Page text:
DemDigest‘s post dated January 16, 2020, is about Fear and learning: Arab world not finished with democracy. Many would argue, it never started.
A good point in case would be the Algerian people that are out in the streets protesting. Peacefully though, and since February 22, 2019. It has been calling week on end for a transition to a democratic order, the guarantee of all human rights, freedom of expression, equality and most importantly an end to corruption.
In response, the Algerian authorities organised repression with the help of a justice that was subservient to them. Hundreds of men and women, including many human rights defenders and self-governing trade unionists, are being prosecuted, convicted and imprisoned.
A vibrant protest movement is visible in Iran and across the Middle East — but it isn’t calling for Islamic revolution, much less the tired misrule of the mullahs, The Washington Post’s David Ignatius writes. It’s a bottom-up rebellion against the corrupt elites who rule Iran, Iraq, Lebanon and other countries. The Iraqi version of this movement is sometimes called “madaniyya,” which Iraq expert Nibras Kazimi translates as a call for civic rebirth. The autocrats have tried everywhere to crush or manipulate this movement, but it persists, he adds.
In an attempt to put the spring back into the Arab Spring, the new uprisings insist on democratic reforms free of sectarianism, fundamentalism and authoritarianism, rejecting the pointless shift from one form of authoritarianism to another, analyst Marwan Bishara adds.
As the tenth anniversary of the first uprising of the Arab Spring approaches, massive and sustained popular uprisings in Sudan, Algeria, Iraq, and Lebanon have shown that the Arab world is far from finished with the question of democracy, according to a leading analyst. In each of these countries, protesters have connected grievances about economic hardships and corruption to issues of governance. They have demanded changes to undemocratic aspects of current power structures: sectarian bargains in Iraq and Lebanon, and military dominance in Sudan and Algeria, notes Carnegie’s Michele Dunne.
Protesters in Sudan and Algeria also seem to have learned, perhaps primarily from their own countries’ experiences, that only by overcoming fears of violence can they begin addressing the problems of authoritarian rule, she writes for The Journal of Democracy:
The specific grievances of protesters—economic hardships and injustice, high-level corruption, poor government services—cannot be addressed without deep alterations in the power structure and political economy of Arab states. Given this, it is not reasonable to expect that change will come quickly, easily, or evenly across the region. Nor can one takefor granted that all change will be in the direction of democracy.
The conundrum for those calling for and seeking “freedom” in the Middle East is that, as layers of “nonfreedom” are peeled back, new layers of nonfreedom appear, argues analyst Sam Sweeney. A legitimate political system that can guarantee freedom remains elusive in the Middle East. Identifying such a system, and figuring out how to implement it, should be the primary task of serious thinkers in the region, he writes for The National Review.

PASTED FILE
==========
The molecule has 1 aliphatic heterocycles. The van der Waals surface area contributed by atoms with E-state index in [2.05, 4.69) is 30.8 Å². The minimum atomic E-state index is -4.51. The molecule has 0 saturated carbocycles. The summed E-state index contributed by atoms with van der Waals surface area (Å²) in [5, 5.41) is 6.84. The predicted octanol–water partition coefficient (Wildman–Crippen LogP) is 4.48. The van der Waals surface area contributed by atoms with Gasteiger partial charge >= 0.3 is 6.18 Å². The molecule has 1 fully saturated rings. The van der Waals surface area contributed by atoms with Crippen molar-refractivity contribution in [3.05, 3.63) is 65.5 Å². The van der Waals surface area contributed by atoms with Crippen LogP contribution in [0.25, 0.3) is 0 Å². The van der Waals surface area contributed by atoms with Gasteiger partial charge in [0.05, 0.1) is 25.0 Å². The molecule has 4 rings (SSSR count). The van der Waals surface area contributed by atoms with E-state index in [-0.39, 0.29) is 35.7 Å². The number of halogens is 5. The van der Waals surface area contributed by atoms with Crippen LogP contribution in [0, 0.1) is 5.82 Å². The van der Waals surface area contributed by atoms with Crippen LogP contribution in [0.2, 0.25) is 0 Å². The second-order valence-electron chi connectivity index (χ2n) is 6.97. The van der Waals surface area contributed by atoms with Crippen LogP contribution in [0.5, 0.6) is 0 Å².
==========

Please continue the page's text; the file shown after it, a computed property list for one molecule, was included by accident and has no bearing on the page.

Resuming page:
One of the remarkable developments of 2019 was a fresh wave of anti-government and anti-graft protests in Sudan, Algeria, Egypt, Iraq, and Lebanon, one that revived the hopes of the 2010-2011 Arab Spring that had been dormant because of counterrevolutions, notes the Arab Center Washington DC (ACW) in a discussion of “Prospects for Democratic Change in the Arab World in 2020.”
To be sure, the slogans shouted by demonstrators in the five countries highlight a clear demand for political and socioeconomic changes that are no different from those heard in the first wave, the analysts suggest. However, there appear to be some important differences in the way demonstrators are voicing these slogans and how they are going about making them actionable, effective, sustainable, and eventually, successful.
The region’s Islamists and secularists need a pact that allows them to compete and survive when the other side is in power, according to Jamal Khashoggi fellow Ezzedine C. Fishere. It is a difficult but not impossible task: World history is rife with examples of societies that have traveled down this road. The warring factions in Germany’s Thirty Years’ War, for instance, killed a fifth of its population and destroyed its economy without achieving a meaningful victory, and ultimately had to settle for coexistence, he writes for The Washington Post.
Governance in Arab states a decade from now will probably involve a patchwork of systems, adds Dunne, a board member of the National Endowment for Democracy. Nascent forms of democracy have the best chance of taking root in those countries where levels of human development are relatively high, states are less able to rely on hydrocarbon rents, and intervention by regional or outside frenemies is less prevalent. RTWT